Having a way of performing a task or going about something consistently is vital for everyone involved. We often refer to these rote steps as protocols or conventions. A protocol is “The accepted or established code of procedure or behavior in any group, organization, or situation,” according to Merriam Webster.
Imagine watching a football game where the protocols and rules that governed it were different each time. The time of quarters changed, the rules changed, and the people that ran the games changed.
When I was an NCAA hockey referee, we would arrive two hours before a game. At 60 minutes before the game, the arena would start the game countdown. This would also trigger my routine of stretching, warming up, and getting ready for the game. We would leave the ice at 39 minutes on the clock, followed by the home team coming out at 38 minutes, and the visiting team at 37:50 minutes. The warmup continued until the horn sounded at 24 minutes. This protocol would continue throughout the game—before, during, and after the periods.
It was like “clockwork,” and everyone faithfully followed it.
In a sense, this regiment was magical. We all spoke the same language, and everyone knew how the system worked. If the protocols weren’t followed, there would be dire consequences for everyone. In short, chaos.
Why Businesses Need Protocols
Some businesses I’ve seen and even worked for had no protocols in place. Running a business without protocols is no different than running a hockey game. When everyone follows a protocol, a process, and/or a system, it allows you to be part of something more predictable and reliable. It reduces errors, increases confidence, and expunges non-followers much faster.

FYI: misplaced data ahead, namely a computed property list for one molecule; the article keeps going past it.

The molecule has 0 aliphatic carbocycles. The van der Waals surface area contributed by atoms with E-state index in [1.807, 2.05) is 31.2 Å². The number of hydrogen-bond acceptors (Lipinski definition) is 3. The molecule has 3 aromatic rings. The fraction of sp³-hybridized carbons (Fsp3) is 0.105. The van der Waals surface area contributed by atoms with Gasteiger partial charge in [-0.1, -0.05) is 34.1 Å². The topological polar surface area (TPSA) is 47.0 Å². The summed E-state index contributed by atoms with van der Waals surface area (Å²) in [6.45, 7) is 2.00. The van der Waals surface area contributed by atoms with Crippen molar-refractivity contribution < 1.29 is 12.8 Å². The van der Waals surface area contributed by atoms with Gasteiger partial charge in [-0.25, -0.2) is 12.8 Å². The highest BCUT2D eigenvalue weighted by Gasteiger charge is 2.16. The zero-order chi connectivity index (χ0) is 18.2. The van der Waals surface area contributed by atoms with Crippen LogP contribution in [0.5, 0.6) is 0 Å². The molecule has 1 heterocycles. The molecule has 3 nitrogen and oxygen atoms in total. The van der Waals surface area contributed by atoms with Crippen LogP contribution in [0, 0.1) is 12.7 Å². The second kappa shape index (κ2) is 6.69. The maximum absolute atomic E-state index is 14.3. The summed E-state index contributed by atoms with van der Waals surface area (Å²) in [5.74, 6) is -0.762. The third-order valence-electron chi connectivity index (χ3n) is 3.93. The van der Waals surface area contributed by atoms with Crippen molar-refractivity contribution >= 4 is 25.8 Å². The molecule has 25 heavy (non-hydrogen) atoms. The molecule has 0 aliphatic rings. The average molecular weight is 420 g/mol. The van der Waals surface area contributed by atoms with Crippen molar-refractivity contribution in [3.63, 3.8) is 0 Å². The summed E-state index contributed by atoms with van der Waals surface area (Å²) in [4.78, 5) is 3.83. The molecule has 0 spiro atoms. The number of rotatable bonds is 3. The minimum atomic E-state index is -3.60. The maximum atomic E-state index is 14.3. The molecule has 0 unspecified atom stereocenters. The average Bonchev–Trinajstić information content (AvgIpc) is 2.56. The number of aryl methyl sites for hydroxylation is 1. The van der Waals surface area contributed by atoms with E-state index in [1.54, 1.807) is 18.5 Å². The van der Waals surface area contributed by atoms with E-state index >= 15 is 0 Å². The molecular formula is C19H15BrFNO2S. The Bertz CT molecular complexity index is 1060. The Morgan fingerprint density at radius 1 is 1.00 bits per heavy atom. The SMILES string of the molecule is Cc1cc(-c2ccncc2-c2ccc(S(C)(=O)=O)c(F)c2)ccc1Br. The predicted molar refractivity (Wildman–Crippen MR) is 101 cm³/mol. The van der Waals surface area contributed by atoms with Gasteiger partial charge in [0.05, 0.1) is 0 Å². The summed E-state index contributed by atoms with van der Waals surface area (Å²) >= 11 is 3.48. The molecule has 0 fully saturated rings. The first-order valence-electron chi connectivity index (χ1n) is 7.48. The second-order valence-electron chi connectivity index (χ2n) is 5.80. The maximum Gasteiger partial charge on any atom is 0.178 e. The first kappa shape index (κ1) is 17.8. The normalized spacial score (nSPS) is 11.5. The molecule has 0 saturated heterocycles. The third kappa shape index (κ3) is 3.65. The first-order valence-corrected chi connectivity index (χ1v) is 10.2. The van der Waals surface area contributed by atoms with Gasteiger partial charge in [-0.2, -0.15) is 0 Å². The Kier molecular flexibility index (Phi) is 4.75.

Level 10 Meeting
For instance, the EOS’s (The Entrepreneurial Operating System™) Level 10 Meeting™ is a timed meeting with certain data points that need to be hit every time in a prescribed period. The meeting starts on time, ends on time, occurs on the same day, and uses the same agenda.
Identify, Discuss and Solve
Every quarter and year, a team also follows an agenda to predict the next quarter and year. Everyone knows what’s about to happen. EOS offers dozens of other tools you can use when you’re trying to solve an issue. However, before we do anything, we always IDS them first. IDS means we Identify, Discuss and Solve the issue. It’s predictable, it’s speaking the same language, and it matters for the company’s greater good.
State of the Company Address
Each quarter, a company conducts a State of the Company Address within two weeks of the leadership team quarterly meeting. There’s nothing special about the company address, but there’s a rhythm to it, and it works every time. When repeated quarterly, the company address creates tremendous momentum and predictability within the company so you can get more out of what you’re doing.
At the end of the journey, EOS is a protocol operating system with simple tools that help companies play the game with more predictability, scale and success.
Please contact me if you’d like to schedule a free, no-obligation 90-Minute Meeting to show you and your leadership team what EOS looks like at the end of the journey.